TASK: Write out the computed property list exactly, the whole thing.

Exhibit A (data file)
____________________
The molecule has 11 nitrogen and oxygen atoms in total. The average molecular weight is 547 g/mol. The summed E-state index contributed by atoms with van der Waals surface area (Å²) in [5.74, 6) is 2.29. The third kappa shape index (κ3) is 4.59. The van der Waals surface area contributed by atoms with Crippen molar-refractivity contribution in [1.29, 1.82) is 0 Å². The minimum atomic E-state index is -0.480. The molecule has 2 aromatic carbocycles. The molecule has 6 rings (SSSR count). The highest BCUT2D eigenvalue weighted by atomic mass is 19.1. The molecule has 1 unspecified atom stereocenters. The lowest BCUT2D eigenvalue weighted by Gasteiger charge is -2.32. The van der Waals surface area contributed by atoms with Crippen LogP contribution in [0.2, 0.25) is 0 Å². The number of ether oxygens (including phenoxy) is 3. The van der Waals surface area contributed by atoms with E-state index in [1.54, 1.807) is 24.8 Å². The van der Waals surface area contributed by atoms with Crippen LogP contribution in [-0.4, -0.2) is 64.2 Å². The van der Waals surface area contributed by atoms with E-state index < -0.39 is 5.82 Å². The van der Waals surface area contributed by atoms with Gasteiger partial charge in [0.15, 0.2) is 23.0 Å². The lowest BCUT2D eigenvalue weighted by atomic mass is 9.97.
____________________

The molecule has 11 nitrogen and oxygen atoms in total. The average molecular weight is 547 g/mol. The summed E-state index contributed by atoms with van der Waals surface area (Å²) in [5.74, 6) is 2.29. The third kappa shape index (κ3) is 4.59. The van der Waals surface area contributed by atoms with Crippen molar-refractivity contribution in [1.29, 1.82) is 0 Å². The minimum atomic E-state index is -0.480. The molecule has 2 aromatic carbocycles. The molecule has 6 rings (SSSR count). The highest BCUT2D eigenvalue weighted by atomic mass is 19.1. The molecule has 1 unspecified atom stereocenters. The lowest BCUT2D eigenvalue weighted by Gasteiger charge is -2.32. The van der Waals surface area contributed by atoms with Crippen LogP contribution in [0.2, 0.25) is 0 Å². The number of ether oxygens (including phenoxy) is 3. The van der Waals surface area contributed by atoms with E-state index in [1.54, 1.807) is 24.8 Å². The van der Waals surface area contributed by atoms with Crippen LogP contribution in [-0.4, -0.2) is 64.2 Å². The van der Waals surface area contributed by atoms with E-state index < -0.39 is 5.82 Å². The van der Waals surface area contributed by atoms with Gasteiger partial charge in [0.15, 0.2) is 23.0 Å². The lowest BCUT2D eigenvalue weighted by atomic mass is 9.97.